This column is used to help determine shipping costs when the user checks out. The unit of measurement needs to be consistent for all products, and because most shipping modules use pounds, your products should be in this unit as well. Try to be as accurate as possible with this value to keep shipping estimates accurate for your customers. The most common mistakes I see with this field are 1) not using pounds or leaving the field blank and 2) rounding weights up to 1 when it should be .125 or significantly less. (This problem is noticeable when users are purchasing multiple items and suddenly their order of five small boxes of paperclips comes out to five pounds.)
This column will typically have a “1″ to tell the database that the product is taxable if the user is from an appropriate state or region. This field exists to account for products that are not taxable. If you do have such products, simply insert a “0″ instead of a “1.”
This column communicates to the database that a product is accessible to users from the public side of the website. If the product is going to be visible (typically you should have the products active), this field will contain a “1.” If the product is not released yet, or is something you want to upload but not be visible to the public side, this field needs to contain a “0.”
The next two columns are somewhat difficult. This field needs to contain a valid image filename, as well as the directory path to the location of the image on your server. The default folder for images in a Miva cart is graphics/00000001/. If you are not familiar with the structure of your server, it is highly recommended that you stick with the default image folder and not change the imagesâ€™ location.
Similar to product and category codes, image filenames need to be free of special characters or spaces. For example, “fishing rod red.jpg” will appear as a broken link. Removing spaces or substituting the spaces with “-” or “_” is the recommended action to correct this common mistake. The product thumbnail appears when you have a category listing of many products. This image is typically 100-200px in width and using “-th” or “_thumb” is suggested to help keep you organized. Another common mistake is not using a different image for the product thumbnail on the category page than the main image on the product page.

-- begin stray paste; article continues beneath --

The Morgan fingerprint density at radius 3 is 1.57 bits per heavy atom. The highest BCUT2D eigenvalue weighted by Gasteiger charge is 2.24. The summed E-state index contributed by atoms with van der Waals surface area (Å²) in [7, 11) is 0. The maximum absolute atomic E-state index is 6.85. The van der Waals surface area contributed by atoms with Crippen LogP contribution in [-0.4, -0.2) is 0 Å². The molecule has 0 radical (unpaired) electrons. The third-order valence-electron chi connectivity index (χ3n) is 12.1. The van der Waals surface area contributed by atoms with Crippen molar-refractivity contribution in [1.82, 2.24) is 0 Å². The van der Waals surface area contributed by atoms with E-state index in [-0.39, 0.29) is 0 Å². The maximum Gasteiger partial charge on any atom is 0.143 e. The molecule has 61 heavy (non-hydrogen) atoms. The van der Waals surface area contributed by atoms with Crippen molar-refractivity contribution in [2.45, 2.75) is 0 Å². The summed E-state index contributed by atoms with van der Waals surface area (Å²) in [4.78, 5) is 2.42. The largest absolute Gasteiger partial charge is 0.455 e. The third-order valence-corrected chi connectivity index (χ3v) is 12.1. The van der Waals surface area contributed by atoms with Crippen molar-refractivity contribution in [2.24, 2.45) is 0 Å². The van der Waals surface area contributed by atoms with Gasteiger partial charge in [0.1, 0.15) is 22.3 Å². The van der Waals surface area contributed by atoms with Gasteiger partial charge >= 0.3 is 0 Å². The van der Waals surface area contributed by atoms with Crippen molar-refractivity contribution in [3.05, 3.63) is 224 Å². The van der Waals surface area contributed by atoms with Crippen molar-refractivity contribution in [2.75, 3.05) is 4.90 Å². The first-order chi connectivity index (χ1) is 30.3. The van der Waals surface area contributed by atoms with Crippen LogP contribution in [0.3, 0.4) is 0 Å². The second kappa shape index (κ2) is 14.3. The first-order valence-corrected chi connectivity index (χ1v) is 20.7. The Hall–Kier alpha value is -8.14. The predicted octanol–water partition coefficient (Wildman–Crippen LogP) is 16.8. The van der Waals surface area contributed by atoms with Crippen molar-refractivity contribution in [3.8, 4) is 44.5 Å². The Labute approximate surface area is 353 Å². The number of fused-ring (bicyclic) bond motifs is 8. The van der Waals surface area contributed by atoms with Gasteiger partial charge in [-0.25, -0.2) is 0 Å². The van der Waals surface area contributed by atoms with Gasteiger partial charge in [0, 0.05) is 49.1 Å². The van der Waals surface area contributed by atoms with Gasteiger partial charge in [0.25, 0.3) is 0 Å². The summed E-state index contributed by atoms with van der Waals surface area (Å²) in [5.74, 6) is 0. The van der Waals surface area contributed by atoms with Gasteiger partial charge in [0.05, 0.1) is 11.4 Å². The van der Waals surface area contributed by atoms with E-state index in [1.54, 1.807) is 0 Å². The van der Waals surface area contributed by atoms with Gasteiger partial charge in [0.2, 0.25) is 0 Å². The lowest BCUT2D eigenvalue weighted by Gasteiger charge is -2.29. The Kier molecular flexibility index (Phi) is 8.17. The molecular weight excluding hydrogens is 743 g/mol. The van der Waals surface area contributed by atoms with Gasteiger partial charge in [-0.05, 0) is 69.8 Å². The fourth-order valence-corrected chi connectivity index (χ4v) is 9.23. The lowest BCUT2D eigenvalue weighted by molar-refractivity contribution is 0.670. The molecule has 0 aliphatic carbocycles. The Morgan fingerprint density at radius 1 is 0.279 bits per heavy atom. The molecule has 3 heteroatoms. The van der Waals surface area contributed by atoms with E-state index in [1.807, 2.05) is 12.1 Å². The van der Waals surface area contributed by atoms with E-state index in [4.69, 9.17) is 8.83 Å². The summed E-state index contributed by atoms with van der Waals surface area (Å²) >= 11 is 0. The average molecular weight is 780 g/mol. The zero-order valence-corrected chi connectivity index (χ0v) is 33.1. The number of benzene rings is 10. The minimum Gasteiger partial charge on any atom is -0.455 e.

This column is exactly like the product thumbnail, except that it lists the filename for the image that will appear on the product page. This image is typically much larger than the thumbnail, but be careful that it is not so big that it breaks the template of the page. We recommend that your product images are the same size for all products to reduce the variations in page display.
There is no limit to additional fields that can be associated with each product. Remember when adding custom fields that they will be applied to all products. If you add a “manufacturer” custom field, this field will then apply to all products. There are some advanced conditional statements that will hide a field if there is no value in it, but that’s a different topic. Similar to the product description, custom fields can contain HTML tags and therefore come with all the warnings and recommendations mentioned above.
The product spreadsheet is a useful tool once you have mastered the basic elements within it. One recommendation if you are filling in the information for the first time is to complete a few products and upload them to the cart. Look over the category and product pages to determine how the data you inserted is displayed and whether it’s displaying properly!
You can download a sample product upload spreadsheet here!